Core Lithium (ASX:CXO) bolsters Finniss mineral resource by 62pc
- Core Lithium (CXO) posts a 62 per cent increase to the total mineral resource estimate (MRE) of its Finniss lithium project in the Northern Territory
- The total resource now comprises 30.6 million tonnes at 1.31 per cent lithium, with measured and indicated resources of 19.4 million tonnes at 1.37 per cent lithium
- Core says the results highlight the “significant potential” for mine life extensions at Finniss, and it will now work to complete an updated ore reserve estimate
- The company has allocated $25 million to its 2023 drilling campaign — nearly double its 2022 budget — to deliver further resource increases
- CXO shares are up 7.03 per cent and trading at 99 cents at 11:54 am AEST
Core Lithium (CXO) has posted a 62 per cent increase to the total mineral resource estimate (MRE) of its Finniss lithium project in the Northern Territory.
The total resource now comprises 30.6 million tonnes at 1.31 per cent lithium oxide.
Of this, the measured and indicated mineral resources make up 19.4 million tonnes at 1.37 per cent lithium oxide — an increase of 46 per cent from the previous resource.
The update follows the company’s largest drilling program to date: a 39,600-metre reverse circulation and diamond drilling campaign completed in 2022.
The program was conducted at both known deposits and new prospects within the Bynoe pegmatite field, which lies 15 kilometres south of Darwin and extends up to 70 kilometres in length and 15 kilometres in width.
Core said the new results highlighted the “significant potential” for mine life extensions at Finniss, and the company will now work to complete an updated ore reserve estimate.
The company has allocated $25 million to its 2023 drilling campaign — nearly double the budget allocated for 2022 — to deliver further increases to the project’s MRE.
CXO shares were up 7.03 per cent and trading at 99 cents at 11:54 am AEST.
Understanding the Steps of a “Know Your Customer” Process
To help battle against the multi-trillion-dollar financial crime industry, firms themselves take steps toward solving the problem. One way organizations have responded is by expanding their “Know Your Customer” (KYC) efforts.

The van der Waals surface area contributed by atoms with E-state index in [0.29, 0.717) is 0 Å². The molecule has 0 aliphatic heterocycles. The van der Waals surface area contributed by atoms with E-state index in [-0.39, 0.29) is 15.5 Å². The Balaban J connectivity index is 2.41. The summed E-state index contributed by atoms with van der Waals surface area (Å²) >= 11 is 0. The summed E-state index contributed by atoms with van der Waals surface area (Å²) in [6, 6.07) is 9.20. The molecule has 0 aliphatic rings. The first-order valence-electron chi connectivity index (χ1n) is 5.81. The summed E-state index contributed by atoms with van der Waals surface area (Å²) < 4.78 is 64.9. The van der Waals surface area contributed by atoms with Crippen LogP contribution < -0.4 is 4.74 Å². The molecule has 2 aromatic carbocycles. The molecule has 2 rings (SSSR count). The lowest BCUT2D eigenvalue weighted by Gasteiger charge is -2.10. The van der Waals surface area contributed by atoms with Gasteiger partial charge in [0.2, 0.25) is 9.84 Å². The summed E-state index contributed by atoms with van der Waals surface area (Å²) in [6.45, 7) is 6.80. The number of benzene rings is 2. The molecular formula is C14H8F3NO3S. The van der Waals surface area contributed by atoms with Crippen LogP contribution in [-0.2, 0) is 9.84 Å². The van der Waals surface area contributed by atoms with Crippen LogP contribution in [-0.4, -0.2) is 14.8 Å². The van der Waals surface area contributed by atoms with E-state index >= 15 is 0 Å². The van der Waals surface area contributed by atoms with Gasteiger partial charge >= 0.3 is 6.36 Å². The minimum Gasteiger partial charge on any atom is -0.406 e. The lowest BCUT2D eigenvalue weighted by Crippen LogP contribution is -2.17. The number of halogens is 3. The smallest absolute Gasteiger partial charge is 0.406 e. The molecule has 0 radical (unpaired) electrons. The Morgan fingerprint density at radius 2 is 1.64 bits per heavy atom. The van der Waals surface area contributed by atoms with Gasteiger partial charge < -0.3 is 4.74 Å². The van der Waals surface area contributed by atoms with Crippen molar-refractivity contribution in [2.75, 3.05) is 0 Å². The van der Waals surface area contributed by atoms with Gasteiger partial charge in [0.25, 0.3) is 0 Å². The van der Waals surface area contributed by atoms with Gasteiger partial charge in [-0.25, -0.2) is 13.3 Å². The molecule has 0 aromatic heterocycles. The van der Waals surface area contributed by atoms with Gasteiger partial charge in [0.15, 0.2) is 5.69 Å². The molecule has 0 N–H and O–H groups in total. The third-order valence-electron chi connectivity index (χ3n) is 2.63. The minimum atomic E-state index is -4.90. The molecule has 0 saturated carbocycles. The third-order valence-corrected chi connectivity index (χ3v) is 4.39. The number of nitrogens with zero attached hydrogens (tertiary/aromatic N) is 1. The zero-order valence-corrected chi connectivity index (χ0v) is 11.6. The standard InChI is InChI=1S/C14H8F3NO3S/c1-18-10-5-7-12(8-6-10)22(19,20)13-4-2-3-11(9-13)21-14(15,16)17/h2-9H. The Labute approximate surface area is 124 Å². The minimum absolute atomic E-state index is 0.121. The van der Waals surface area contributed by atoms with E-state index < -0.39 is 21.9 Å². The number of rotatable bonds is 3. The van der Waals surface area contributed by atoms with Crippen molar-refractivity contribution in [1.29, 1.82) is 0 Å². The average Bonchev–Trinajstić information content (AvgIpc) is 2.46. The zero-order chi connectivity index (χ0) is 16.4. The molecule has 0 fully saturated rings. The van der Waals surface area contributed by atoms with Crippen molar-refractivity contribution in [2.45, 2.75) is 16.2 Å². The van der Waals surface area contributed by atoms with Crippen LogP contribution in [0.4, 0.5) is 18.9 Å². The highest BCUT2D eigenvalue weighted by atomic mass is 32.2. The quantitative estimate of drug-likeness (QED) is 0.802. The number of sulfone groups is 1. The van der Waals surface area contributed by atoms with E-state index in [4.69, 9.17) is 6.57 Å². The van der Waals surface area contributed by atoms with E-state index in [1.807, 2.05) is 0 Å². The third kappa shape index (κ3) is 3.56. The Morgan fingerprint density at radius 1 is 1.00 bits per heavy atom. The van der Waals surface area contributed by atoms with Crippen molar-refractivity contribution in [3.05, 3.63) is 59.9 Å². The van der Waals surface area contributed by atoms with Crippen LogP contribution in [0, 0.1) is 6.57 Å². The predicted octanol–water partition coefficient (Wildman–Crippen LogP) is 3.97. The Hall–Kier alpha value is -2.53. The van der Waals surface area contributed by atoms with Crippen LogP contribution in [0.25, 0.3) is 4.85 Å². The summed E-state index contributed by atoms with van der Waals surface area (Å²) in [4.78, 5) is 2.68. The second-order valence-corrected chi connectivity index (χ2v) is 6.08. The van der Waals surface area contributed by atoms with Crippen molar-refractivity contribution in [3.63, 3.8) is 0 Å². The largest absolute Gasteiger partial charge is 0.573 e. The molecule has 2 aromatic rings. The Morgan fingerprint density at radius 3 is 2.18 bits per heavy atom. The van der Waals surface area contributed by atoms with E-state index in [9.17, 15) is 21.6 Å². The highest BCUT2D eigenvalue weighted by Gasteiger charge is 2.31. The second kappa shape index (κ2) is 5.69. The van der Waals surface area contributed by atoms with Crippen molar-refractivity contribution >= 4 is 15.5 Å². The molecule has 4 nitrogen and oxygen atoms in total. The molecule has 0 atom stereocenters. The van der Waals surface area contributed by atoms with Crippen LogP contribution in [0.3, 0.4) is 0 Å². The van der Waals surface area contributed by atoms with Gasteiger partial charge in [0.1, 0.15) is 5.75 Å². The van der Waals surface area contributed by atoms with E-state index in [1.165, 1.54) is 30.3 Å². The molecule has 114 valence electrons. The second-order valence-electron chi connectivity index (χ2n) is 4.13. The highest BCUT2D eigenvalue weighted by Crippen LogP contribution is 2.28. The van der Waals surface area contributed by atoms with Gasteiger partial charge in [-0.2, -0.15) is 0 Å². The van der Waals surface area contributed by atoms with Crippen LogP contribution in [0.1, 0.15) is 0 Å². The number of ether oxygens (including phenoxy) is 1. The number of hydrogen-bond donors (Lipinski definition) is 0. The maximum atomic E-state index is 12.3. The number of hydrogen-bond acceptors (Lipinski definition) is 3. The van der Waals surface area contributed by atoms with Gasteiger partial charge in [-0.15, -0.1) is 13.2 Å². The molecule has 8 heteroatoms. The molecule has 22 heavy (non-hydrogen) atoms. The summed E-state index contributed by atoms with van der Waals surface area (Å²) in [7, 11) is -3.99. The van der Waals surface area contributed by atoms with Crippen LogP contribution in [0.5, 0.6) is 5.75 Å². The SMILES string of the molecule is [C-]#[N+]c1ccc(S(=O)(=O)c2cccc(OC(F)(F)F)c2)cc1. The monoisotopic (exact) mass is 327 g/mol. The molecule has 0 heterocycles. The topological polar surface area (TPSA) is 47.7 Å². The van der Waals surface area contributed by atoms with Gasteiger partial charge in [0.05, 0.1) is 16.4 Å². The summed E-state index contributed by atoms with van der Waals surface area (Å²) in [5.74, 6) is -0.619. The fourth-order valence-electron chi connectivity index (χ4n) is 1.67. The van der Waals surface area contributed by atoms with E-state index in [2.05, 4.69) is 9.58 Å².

KYC references a set of guidelines that financial institutions and businesses follow to verify the identity, suitability, and risks of a current or potential customer. The goal is to identify suspicious behavior such as money laundering and financial terrorism before it ever materializes.
KYC regulations originated from years of unchecked financial crimes. The initial guidelines were drafted in 1970 when the U.S. passed the Bank Secrecy Act (BSA) to prevent money laundering. Notable additions came years later, after the Sept. 11, 2001 terrorist attacks and 2008 global financial crisis.
The regulations put in place over the years have required firms to monitor client behavior regularly. And there is no exception for not complying. Any company—including banks, insurance companies, and creditors—with exposure to client risk must develop a KYC strategy for engaging with customers.
What are the requirements to “Know Your Customer”?
The “Know Your Customer” framework contains three steps: customer identification program (CIP), customer due diligence (CDD) and enhanced due diligence (EDD).
Customer Identification Program
At the minimum, firms must pull four pieces of identifying information about a client, including name, date of birth, address, and identification number.
Most firms take additional steps in their screening process. Many will make sure that clients do not appear on government sanction lists, politically exposed person (PEP) lists, or known terrorism lists— those who do appear usually require enhanced due diligence.
Other items considered at this time include financial transactions, which firms use to separate potentially risky behavior from regular business activity.
Much of this information comes from various reporting agencies, public databases and third-party sources.
Customer Due Diligence (CDD)
Customer due diligence is the process of classifying all the information collected during the Customer Identification Program.
Firms examine the nature and beneficiaries of existing relationships to ensure all activity is consistent with historical customer information.
The goal is to obtain enough information to verify a customer’s identity and assess their riskiness. Since financial crime happens quickly, firms frequently monitor this information for unusual spikes in activity or changes to sanction lists. Most clients pose little to no risk, but the few who do are subject to enhanced due diligence.
Enhanced Due Diligence (EDD)
If a customer is believed to pose additional risks, firms take extra steps to gain a better understanding of their motivations. A high-risk person may include those with political exposure or relationships with designated persons. Even someone in a high-risk country can raise a red flag for compliance.
In practice, firms must demonstrate a deeper understanding of the high-risk clients identified by a standard customer due diligence program. Some of the information required to perform enhanced due diligence includes a source of wealth verification, detailed management reports and relevant third-party research.